So a friend asked me for some help in understanding 1 Thess 4:11 & 12 – so I thought I’d share my response – maybe it would be useful to someone else… 🙂
“Make it your goal to live a quiet life, minding your own business and working with your hands, just as we instructed you before. Then people who are not Christians will respect the way you live, and you will not need to depend on others.”– 1 Thes 4:11&12
I re-read the whole book to get a feel of what the line of thought is for these verses….that’s really important – to understand things within their context… so here’s my expository on the passage…
Let’s take the verse 11 first:“Make it your goal to live a quiet life, minding your own business and working with your hands, just as we instructed you before.”
So – immediately I see “Just as we instructed you before” – which means that there was some prior instructions Paul had given… soooo – to understand what this is we need to back up a bit (which is why I read from the beginning again).
Earlier, Paul commends the Thessalonians for their faith and eagerness to spread the gospel… encourages them to remain strong in the midst of persecution, and expresses his deep love for them.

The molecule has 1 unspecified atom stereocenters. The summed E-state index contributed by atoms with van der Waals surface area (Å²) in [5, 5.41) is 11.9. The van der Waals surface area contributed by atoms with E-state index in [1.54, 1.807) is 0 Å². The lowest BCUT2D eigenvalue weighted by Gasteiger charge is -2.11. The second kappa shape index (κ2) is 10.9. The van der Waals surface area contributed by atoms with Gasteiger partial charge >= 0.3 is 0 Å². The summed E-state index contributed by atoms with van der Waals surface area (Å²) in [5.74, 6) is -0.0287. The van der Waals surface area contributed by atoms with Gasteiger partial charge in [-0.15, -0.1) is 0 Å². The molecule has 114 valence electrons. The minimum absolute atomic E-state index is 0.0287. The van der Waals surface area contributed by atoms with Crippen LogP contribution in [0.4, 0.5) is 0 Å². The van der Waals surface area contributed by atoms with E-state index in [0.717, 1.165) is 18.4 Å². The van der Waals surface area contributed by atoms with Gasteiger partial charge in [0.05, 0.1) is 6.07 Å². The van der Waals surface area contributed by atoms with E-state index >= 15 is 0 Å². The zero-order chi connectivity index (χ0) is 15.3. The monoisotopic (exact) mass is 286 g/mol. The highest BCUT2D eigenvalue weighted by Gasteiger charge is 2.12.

– The first part of v11 says – Make it your goal to live a quiet life…so what does that mean? What is our goal (or as some translations say – our ambition in life)?Well – in 2:14 he says – “our purpose is to please God, not people. He alone examines the motives of our heart.” Also in 2:6 he says “As for human praise, we have never sought it from you or anyone else.”I think simply – this is what he meant by live a quiet life… to not seek after the praise of men – but to live your life humbly with God as the only approval that ultimately matters. We find our worth and “well done” from God.Also, it implies living peaceably as much as possible with the people around you. Paul wrote in Romans 12:18 – “Do all that you can to live in peace with everyone.”
– The second part – Minding your own business… (or do your own business as some translations put it)
So this one is pretty simple…stop looking at other people’s lives and comparing yourselves. The church in Thessalonica was vibrant and growing – with lots of people filled with the Spirit and the Spirit moving in mighty ways through people… it is easy for people to look around and get jealous at how God is using someone else… or tobe jealous of someone else’s spiritual giftings, etc… but the body is many parts, different roles – we aren’t all the same – and God will work in different and unique ways with each of us to will and to do His good pleasure.
Oswald Chamers said “Never make a principle out of your experience, let God be as original with other people as He is with you.” – so we’re to be careful not to turn other’s lives into the mold for your own. We have a God who is a Creator not a duplicator.